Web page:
A pixel signal cross-talk correction method that utilizes knowledge of a color image sensor's performance characteristics is presented. The objective is to create a simple, non-iterative algorithm that can be implemented in the on-chip digital logic of an imaging sensor. Inverse cross-talk Bayer color filter array pattern filters are determined for the blurring, multi-channel, cross-channel problem. Simple noise and cross-talk models are developed and used to solve for the corrective deconvolution filters. The noise statistics used have both signal independent and dependent components, and include the noise associated with cross-talk. The methodology is independent of image statistics. The inverse filters are found by solving a set of simultaneous linear equations in the discrete Fourier frequency domain. A direct deterministic regularization method with constrained least squares is then used to solve the ill-posed problem. The local pixel blurred signal-to-noise ratio is used as the regularization parameter. This yields an inverse blur filter weighted by a local scalar noise filter. The resulting method provides a locally adaptive trade-off between cross-talk correction and noise smoothing. Algorithm performance is compared with the standard 3x3 matrix color correction method for image mean square error, color error, flat SNR, and modulation transfer function.
An automatic natural scenes classifier and enhancer is presented. It works mainly by combining chromatic and positional criterions in order to classify and enhance portraits and landscapes natural scenes images. Various image processing applications can easily take advantage from the proposed solution, e.g. automatically drive camera settings for the optimization of exposure, focus, or shutter speed parameters, or post processing applications for color rendition optimization. A large database of high quality images has been used to design and tune the algorithm, according to wide accepted assumptions that few chromatic classes on natural images have the most perceptive impact on the human visual system. These are essentially skin, vegetation and sky?sea. The adaptive color rendition technique, which has been derived from the results produced by the image classifier, is based on a simple yet effective principle: it shifts the chromaticity of the regions of interest towards the statistically expected ones. Introduction of disturbing color artifacts is avoided by a proper modulation and by preservation of original image luminance values. Quantitative results obtained over an extended data set not belonging to the training database, show the effectiveness of the solution proposed both for the natural image classification and the color enhancement techniques.
Newly developed standard terminology enables improved communication about color processing objectives and research goals. By clarifying specific color processing tasks, one observes that there are de-facto standard practices for many processing steps, that can be used as a baseline recommendation for implementers and future development work. The more explicit descriptions of development goals can also serve to focus research on the desired objectives. This increased clarity leads to work being both more effective at meeting design objectives, and also more apparently relevant to commercial applications. Differences in objectives and requirements for the development of color rendering and gamut mapping algorithms are discussed and contrasted. In some cases, these differences can explain the reasons for different approaches, enabling broader consensus and understanding. Differences between color appearance and reproduction models are also discussed, along with the impact of these differences on their use for imaging applications. The above concepts are related to important color reproduction considerations, such as the preference and media capabilities. If the more explicit terminology is widely adopted, it could accelerate the advance of digital color understanding across both product manufacturers and users, and enable significantly more effective research, development, and use.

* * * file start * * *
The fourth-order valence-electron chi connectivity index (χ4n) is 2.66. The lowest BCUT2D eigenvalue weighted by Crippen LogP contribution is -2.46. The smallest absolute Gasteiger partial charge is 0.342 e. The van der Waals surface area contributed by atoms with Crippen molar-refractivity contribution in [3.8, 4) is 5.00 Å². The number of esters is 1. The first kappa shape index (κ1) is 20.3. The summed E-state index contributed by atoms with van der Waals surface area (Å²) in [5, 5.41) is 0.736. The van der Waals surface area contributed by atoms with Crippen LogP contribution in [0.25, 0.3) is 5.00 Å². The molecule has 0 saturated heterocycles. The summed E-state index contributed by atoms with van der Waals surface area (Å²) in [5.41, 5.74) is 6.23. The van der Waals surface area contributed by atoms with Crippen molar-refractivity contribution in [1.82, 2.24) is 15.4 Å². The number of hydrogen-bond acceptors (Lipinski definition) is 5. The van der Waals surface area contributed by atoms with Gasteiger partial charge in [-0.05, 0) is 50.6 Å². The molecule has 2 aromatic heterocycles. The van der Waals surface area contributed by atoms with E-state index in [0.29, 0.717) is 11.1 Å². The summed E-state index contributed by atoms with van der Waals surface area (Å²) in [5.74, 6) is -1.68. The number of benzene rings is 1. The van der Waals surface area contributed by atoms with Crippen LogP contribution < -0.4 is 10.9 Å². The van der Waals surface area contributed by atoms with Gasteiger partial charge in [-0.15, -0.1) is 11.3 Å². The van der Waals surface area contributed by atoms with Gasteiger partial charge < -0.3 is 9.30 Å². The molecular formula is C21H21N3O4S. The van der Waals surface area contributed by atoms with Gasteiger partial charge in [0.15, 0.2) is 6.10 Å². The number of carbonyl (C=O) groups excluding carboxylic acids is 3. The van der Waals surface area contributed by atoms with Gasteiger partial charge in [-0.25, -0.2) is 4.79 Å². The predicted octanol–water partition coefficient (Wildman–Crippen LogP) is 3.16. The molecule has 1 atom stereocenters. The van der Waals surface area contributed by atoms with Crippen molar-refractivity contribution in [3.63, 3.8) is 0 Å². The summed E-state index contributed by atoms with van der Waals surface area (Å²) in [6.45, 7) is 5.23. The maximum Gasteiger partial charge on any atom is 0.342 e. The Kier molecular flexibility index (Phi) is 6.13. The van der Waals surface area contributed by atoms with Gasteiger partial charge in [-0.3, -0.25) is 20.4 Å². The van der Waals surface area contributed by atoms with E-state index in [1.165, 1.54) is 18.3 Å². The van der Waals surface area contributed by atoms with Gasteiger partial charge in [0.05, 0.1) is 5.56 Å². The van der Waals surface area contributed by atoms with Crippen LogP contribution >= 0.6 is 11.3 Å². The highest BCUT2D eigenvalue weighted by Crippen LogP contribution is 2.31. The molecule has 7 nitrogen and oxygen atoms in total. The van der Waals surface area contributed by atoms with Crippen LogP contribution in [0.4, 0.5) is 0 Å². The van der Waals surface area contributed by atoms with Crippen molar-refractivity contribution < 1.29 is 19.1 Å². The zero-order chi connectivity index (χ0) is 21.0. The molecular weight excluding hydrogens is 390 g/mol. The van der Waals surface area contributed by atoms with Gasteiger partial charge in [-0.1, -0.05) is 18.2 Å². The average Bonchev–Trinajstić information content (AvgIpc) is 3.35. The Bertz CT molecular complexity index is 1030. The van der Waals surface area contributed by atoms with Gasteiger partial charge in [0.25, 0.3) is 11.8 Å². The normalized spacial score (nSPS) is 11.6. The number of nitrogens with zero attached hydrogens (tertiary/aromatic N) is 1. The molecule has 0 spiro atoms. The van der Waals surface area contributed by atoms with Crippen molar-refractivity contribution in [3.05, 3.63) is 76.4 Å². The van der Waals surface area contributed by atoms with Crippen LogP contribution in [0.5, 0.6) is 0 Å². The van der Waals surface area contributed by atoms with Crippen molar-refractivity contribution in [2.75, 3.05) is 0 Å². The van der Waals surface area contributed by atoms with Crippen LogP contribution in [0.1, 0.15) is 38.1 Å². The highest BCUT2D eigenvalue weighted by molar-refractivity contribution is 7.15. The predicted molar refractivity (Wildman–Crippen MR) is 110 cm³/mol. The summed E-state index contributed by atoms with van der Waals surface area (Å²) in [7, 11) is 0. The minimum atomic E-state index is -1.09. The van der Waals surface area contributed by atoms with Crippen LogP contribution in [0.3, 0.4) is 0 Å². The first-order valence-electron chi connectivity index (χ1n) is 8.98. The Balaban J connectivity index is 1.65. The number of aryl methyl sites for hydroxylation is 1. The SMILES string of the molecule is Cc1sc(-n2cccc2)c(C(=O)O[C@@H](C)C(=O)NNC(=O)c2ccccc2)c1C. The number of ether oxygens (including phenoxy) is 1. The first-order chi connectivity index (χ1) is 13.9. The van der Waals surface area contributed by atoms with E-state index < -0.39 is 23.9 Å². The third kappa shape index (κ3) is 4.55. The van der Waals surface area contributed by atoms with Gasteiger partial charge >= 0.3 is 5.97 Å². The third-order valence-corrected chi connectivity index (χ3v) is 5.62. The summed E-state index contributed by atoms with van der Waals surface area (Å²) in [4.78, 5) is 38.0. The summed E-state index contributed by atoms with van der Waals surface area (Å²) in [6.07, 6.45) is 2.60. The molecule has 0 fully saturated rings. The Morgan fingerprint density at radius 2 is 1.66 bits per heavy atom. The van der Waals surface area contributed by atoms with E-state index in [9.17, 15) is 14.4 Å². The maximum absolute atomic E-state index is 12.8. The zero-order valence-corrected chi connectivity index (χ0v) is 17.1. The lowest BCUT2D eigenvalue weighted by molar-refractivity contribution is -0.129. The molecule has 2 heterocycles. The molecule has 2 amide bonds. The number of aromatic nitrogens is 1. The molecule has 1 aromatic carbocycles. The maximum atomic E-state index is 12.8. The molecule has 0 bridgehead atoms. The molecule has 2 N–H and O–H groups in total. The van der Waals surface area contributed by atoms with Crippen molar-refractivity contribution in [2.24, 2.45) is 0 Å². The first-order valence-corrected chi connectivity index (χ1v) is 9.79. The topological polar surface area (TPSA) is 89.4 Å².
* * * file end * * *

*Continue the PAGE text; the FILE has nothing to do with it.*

A CMOS active pixel sensor array with anti-aliasing using distributed photodiodes that exhibit a 2-D sinc-like function has been fabricated and tested. Unlike the traditional rectilinear photodiode shapes, the sinc-function diode configurations are interleaved with neighboring pixels. This passive form of focal plane signal processing requires no additional circuitry or power, and depends only on the shape of each pixels sensor. Two such distributed sensor arrays were implemented on a single chip, one with pixels including first-order orthogonal side lobes, and one with first and second-order orthogonal side lobes as well as 1st-order diagonal side lobes. For comparisons, a conventional array with rectangular photodiodes was implemented on the same chip, with the same total sensor area as the second distributed version. Simulations of the filtering effectiveness of various pixel shapes will be presented, as well as measurements of pixel performance including leakage and noise. Of interest, distributed pixel sensors have a relatively larger periphery and hence higher capacitance, increased well-capacity and decreased charge-to-voltage gain relative to equal-area square sensors. The larger periphery raises a concern about increased leakage and noise. However, measurements showed less than 2% increase in leakage current and similarly small differences in noise.
Current digital imaging devices often enable the user to capture still